Augmented Reality is the Key to Upskilling Manufacturing Employees
Manufacturing is entering a pivotal time. Reshoring has become a movement and manufacturing innovation is on the rise. Industrial Internet of Things (IIoT) and other digital technologies are becoming more accessible. The ingredients for major manufacturing resurgence are all present — there’s just one thing missing: talent. The skills gap in manufacturing has never been more prevalent, at a time when qualified workers have never been more important.
While there’s still a lot to be done for institutional STEM (science, technology, engineering, mathematics) education, manufacturers need to start thinking seriously about how to rapidly modernize their existing workforce. How can you take the veteran employees you have — those who understand the operation and nuances of your factory — and imbue them with new skills and next-generation knowledge? The answer rests in augmented reality (AR).
AR as the foundation for training
Upskilling current employees who already understand factory operations has twofold benefits. First, it’s a reinvestment in talent you already have, which means less time spent teaching them foundational skills for a job they already know. Second, it’s empowering for workers and gives them career mobility within your company: higher earning potential, upward advancement prospects, and job security.
As the future of manufacturing becomes increasingly digital, AR serves as a natural bridge from the skills your employees already have to the technologies they need to master. It’s a concept called “Skill-XR.” According to experts who coined the term, “the “X” in “Skill-XR” stands for a range of technologies that includes augmented reality (AR), virtual reality (VR), and extended reality (XR).”
Bringing the benefits of AR to factory floors
AR as a training method offers broad benefits. Not only does it empower employees to upskill in a meaningful way, it allows them to do it quickly, safely, and with the support they need. AR is quickly redefining training programs in factories across the country because it:
- Provides safer training, especially in hostile environments or around hazardous materials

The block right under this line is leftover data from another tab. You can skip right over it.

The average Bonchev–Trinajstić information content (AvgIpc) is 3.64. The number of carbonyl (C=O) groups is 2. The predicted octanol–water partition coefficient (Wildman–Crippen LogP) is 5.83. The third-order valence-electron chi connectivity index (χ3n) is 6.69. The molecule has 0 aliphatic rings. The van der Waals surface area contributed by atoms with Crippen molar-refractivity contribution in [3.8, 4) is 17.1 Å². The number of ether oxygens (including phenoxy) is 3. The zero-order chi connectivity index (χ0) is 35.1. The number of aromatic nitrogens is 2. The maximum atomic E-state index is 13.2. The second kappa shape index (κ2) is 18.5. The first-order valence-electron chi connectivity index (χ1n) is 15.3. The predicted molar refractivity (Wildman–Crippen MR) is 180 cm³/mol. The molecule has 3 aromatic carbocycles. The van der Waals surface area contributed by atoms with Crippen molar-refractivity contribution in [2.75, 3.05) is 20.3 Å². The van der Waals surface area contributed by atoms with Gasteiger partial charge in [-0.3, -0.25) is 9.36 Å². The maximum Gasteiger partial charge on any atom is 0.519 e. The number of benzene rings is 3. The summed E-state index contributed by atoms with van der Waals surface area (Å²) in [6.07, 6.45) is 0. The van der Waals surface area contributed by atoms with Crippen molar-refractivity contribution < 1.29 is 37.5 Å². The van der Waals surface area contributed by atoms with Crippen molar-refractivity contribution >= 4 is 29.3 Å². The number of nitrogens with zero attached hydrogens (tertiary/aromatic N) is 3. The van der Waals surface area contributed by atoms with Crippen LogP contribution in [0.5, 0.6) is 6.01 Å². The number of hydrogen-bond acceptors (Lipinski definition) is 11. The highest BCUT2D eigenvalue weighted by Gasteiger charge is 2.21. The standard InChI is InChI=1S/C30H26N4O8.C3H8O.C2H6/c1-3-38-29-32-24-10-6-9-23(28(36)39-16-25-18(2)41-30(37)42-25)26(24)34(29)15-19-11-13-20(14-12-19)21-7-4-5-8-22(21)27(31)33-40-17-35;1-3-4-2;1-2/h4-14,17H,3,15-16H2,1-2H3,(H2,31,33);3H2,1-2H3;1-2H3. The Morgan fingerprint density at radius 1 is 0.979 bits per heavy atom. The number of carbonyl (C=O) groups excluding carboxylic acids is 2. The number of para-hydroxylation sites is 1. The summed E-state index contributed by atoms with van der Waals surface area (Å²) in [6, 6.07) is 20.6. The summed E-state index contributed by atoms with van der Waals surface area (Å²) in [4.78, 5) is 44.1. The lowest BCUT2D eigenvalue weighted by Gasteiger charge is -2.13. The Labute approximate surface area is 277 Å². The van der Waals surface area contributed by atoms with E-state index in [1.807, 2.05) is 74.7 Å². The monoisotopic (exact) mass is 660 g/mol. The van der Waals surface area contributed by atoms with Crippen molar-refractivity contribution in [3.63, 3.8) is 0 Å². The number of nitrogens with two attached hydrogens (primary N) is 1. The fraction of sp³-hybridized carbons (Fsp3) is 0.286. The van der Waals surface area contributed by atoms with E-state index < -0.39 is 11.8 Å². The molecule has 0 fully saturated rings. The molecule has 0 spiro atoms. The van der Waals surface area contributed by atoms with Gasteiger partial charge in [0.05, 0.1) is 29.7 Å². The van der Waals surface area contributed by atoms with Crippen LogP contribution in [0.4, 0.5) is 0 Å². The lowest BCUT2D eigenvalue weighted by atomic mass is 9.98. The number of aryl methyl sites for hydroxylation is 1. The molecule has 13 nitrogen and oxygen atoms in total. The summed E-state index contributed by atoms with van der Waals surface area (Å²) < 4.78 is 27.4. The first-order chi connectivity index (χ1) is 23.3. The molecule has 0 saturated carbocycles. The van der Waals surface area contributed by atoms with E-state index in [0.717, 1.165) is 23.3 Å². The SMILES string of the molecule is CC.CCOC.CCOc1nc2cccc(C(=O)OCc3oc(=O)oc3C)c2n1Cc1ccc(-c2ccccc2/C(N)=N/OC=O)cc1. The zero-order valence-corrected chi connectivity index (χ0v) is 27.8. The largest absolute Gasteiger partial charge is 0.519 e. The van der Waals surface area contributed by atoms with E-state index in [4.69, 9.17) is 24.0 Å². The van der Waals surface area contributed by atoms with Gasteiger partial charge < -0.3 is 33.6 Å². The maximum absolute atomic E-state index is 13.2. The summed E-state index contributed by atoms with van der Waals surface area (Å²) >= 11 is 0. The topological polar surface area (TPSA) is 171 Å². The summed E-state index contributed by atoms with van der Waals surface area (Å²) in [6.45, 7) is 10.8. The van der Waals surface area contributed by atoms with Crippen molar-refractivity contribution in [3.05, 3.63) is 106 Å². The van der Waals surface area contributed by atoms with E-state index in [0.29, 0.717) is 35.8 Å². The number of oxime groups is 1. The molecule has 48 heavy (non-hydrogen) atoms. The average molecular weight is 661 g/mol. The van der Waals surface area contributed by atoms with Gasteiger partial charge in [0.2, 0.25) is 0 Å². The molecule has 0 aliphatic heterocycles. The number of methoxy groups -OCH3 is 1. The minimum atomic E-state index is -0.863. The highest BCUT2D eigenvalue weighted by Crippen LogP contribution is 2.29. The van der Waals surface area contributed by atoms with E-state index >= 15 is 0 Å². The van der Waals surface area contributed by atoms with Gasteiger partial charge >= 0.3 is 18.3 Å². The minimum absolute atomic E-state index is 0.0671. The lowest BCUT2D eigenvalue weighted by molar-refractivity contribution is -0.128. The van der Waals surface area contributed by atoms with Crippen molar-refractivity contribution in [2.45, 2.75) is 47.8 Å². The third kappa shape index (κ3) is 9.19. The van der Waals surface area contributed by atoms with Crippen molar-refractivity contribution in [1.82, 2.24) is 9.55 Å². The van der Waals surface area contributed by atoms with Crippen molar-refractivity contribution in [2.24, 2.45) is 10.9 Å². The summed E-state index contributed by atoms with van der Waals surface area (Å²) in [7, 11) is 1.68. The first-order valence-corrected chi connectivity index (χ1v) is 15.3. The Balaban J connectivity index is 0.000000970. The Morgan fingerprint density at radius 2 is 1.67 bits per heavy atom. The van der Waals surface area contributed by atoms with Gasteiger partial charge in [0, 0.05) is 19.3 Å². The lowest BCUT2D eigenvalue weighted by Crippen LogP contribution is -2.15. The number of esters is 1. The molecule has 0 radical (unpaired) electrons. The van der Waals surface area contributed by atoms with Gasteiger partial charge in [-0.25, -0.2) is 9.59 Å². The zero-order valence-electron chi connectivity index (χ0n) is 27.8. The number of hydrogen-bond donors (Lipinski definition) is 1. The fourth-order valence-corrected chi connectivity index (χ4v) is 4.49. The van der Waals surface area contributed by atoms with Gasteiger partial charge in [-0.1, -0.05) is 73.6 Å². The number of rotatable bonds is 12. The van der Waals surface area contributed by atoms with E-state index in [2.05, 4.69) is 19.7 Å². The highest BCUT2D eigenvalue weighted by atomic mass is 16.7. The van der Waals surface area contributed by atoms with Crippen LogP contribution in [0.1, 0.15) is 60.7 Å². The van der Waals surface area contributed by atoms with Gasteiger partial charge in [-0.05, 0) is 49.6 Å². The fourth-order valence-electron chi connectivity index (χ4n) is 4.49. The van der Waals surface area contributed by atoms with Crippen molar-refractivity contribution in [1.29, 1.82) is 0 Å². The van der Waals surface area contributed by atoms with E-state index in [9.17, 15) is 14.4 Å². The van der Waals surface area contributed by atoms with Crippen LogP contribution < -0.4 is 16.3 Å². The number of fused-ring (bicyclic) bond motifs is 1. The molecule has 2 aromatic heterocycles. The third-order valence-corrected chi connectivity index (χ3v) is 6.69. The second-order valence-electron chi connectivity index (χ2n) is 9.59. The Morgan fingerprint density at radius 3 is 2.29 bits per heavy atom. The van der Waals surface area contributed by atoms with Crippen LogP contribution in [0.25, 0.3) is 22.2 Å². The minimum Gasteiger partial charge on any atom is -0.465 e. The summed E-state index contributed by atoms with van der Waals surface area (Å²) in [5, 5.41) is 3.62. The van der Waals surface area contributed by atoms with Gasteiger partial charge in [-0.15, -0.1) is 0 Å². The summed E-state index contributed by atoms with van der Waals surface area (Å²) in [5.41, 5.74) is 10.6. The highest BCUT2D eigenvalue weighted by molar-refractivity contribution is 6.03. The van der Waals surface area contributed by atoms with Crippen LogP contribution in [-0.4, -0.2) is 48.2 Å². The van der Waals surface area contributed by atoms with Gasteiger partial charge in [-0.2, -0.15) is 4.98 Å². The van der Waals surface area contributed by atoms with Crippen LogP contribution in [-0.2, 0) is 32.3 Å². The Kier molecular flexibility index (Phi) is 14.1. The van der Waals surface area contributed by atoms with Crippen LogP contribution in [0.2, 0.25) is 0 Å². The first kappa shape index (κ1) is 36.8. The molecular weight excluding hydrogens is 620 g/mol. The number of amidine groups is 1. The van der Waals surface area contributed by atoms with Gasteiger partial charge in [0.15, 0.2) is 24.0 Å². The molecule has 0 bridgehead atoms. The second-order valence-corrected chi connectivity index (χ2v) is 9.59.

- Streamlines training opportunities with data-driven feedback
- Is ideal for maintenance and machine servicing
- Offers superior support when training on complex mechanisms and systems
- Provides real-time, comprehensive feedback and guidance
Think about AR goggles or tablet applications. Registering real-time actions performed by the worker, AR apps deliver the above benefits, geared toward improving the teaching experience. Also, this training is self-directed, which saves significant time and man hours.
AR gains traction in the COVID-19 era
Another reason Skill-XR, and AR in particular, have gained traction recently is due to COVID-19. Instead of person-to-person or group training, AR allows employees to pursue education and upskilling through augmented feedback, delivered in real-time, in context. Glasses that identify when an action is completed properly, for example.
AR training also expands the capabilities for accessing a knowledge base. Proctors don’t need to stand by to provide insight and employees don’t need to sift through complicated manuals to find information — they can rely on AR technology to quickly find the answers. Social distancing, revolving schedules, and sanitization practices can’t undermine AR.
AR enables the future
The skills gap is still a problem for manufacturing, but that shouldn’t stop manufacturers from working to upskill their existing workforce. Upskilling seasoned workers using AR is emerging as one of the best solutions. As AR becomes better and factories become more accepting of digital training solutions, workers and employers alike are bound to benefit.